Extend the MMIX paging rules allowing application programs to run under certain conditions in virtual negative addresses and make all GET and PUT instructions, that reveal information about the underlying hardware to trap using the built-in mechanism to simulate instructions in software.
Local and Global Register UseSituation:
Currently, a Program is not allowed to increase rL. And rL must always be less than rG.
Allow the explicit setting of rL with an PUT Instruction to increase rL even past rG. If rL is greater or equal to rG, local registers will shadow global registers, as common in other scoped languages.
GETA and low order address bitsSituation:
Currently, Branches, Jumps, GO, PUSHGO, PUSHJ, or POP ignore the low oder bits of the target address. MMIX is specifically designed that way so that the low order two bit of rJ can be used as parameters to a subroutine. The GETA instruction, however, does not ignore these bits. GETA just adds the distance between the current instruction and the target instruction to the current instruction pointer. So using GETA might not return the exact address but an address that is off by up to 3 byte. This can be a problem with byte or wyde aligend data. These bits can even kept accumulating using repeatedly GETA and GO (see the details below).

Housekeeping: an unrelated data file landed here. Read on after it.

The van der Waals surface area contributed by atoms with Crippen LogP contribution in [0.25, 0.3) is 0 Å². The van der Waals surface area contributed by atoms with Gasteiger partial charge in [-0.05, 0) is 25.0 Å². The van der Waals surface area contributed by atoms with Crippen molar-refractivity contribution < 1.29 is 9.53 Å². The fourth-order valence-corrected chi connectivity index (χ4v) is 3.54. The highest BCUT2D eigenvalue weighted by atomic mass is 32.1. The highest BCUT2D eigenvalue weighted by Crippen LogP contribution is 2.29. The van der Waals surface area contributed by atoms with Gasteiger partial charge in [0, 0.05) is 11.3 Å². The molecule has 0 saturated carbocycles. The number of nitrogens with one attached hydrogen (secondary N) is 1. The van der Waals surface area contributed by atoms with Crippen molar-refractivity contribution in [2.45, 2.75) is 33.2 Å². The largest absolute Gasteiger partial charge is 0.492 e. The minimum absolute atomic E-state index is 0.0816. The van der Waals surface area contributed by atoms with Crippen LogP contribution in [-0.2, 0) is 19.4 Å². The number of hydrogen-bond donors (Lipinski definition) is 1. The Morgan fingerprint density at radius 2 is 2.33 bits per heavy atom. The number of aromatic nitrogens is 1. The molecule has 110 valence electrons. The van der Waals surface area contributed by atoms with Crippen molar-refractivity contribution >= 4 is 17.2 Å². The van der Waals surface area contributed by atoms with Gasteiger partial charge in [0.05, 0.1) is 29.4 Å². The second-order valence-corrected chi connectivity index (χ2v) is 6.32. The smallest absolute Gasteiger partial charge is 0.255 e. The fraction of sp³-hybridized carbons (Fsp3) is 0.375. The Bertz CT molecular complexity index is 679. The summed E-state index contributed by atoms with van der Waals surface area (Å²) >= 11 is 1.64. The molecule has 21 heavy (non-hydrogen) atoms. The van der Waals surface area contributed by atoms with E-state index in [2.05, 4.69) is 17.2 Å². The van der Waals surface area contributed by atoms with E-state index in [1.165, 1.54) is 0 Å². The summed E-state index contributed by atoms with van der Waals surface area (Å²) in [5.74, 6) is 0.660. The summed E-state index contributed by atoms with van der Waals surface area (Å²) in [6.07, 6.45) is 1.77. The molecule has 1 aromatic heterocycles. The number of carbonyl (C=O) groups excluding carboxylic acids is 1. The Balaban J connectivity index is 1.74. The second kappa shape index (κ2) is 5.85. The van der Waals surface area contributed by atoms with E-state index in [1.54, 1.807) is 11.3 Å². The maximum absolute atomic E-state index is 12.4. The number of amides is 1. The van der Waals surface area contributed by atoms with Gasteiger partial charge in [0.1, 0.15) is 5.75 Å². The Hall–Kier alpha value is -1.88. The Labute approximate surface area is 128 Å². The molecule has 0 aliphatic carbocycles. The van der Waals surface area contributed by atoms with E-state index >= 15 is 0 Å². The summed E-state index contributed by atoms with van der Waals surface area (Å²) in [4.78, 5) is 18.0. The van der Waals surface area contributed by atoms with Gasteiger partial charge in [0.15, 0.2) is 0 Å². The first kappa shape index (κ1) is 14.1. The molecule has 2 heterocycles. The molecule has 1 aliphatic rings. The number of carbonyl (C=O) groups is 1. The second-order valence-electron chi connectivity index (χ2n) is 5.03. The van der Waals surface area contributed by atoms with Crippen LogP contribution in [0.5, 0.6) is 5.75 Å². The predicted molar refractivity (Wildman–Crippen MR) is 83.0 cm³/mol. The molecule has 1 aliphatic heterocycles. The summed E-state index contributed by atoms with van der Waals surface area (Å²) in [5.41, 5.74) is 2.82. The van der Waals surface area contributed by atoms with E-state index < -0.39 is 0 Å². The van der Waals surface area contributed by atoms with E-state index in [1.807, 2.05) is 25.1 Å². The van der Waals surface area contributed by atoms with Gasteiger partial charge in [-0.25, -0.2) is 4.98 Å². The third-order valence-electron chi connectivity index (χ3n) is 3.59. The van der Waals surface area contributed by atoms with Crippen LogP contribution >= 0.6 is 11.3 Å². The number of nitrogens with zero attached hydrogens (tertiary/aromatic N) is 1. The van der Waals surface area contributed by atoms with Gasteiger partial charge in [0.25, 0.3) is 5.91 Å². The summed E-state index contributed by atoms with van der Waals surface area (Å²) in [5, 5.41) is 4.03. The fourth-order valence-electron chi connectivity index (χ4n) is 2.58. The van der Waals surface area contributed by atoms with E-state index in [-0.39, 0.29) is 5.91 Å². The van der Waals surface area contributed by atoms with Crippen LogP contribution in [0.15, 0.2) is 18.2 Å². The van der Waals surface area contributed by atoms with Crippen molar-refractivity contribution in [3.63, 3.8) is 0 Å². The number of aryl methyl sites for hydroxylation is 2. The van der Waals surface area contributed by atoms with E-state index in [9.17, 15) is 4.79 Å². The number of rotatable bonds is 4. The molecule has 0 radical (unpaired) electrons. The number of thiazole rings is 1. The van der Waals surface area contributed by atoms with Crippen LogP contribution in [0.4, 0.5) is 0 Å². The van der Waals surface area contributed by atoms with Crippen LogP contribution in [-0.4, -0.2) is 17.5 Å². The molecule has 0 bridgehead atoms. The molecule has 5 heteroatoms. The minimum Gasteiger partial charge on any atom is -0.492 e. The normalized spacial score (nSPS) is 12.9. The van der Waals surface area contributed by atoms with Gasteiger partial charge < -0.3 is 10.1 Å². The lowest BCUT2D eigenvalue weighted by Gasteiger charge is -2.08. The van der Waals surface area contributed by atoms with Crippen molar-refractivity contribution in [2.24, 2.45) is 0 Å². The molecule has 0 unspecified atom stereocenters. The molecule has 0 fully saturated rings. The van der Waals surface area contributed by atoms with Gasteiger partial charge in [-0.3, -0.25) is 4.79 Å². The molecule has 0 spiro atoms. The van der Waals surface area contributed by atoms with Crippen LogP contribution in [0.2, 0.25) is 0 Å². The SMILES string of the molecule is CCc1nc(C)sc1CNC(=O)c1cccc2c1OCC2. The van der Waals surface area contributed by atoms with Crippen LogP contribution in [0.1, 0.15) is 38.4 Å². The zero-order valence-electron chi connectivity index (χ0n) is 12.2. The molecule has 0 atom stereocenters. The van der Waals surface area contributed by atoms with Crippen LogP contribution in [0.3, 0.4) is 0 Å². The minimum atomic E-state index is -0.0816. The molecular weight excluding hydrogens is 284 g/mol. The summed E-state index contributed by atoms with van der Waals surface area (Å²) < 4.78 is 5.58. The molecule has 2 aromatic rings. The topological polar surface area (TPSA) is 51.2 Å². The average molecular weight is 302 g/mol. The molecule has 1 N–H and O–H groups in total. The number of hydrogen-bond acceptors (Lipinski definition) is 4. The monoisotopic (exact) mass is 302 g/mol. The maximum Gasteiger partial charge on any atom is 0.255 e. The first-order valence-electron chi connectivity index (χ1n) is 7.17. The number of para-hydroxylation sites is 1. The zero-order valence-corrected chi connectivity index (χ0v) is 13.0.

GETA should effectively mask the low order bits of the current location before adding
To share memory between processes, either both processes share the same page table or they use different pagetables that map the same physical pages into the virtual address space. In the first case both processes use the same address space number n in rV and share all of their memory. In the later case, adding or removing pages from memory requires consistent updates of both pagetables. Both situations are not desirable and the problems compound if many processes want to share memory.
Make the address space number 0 a special, global address space, that is compatible with all other address space numbers n. Several different pagetables using different address space numbers can then reference a common subtree with address space number 0.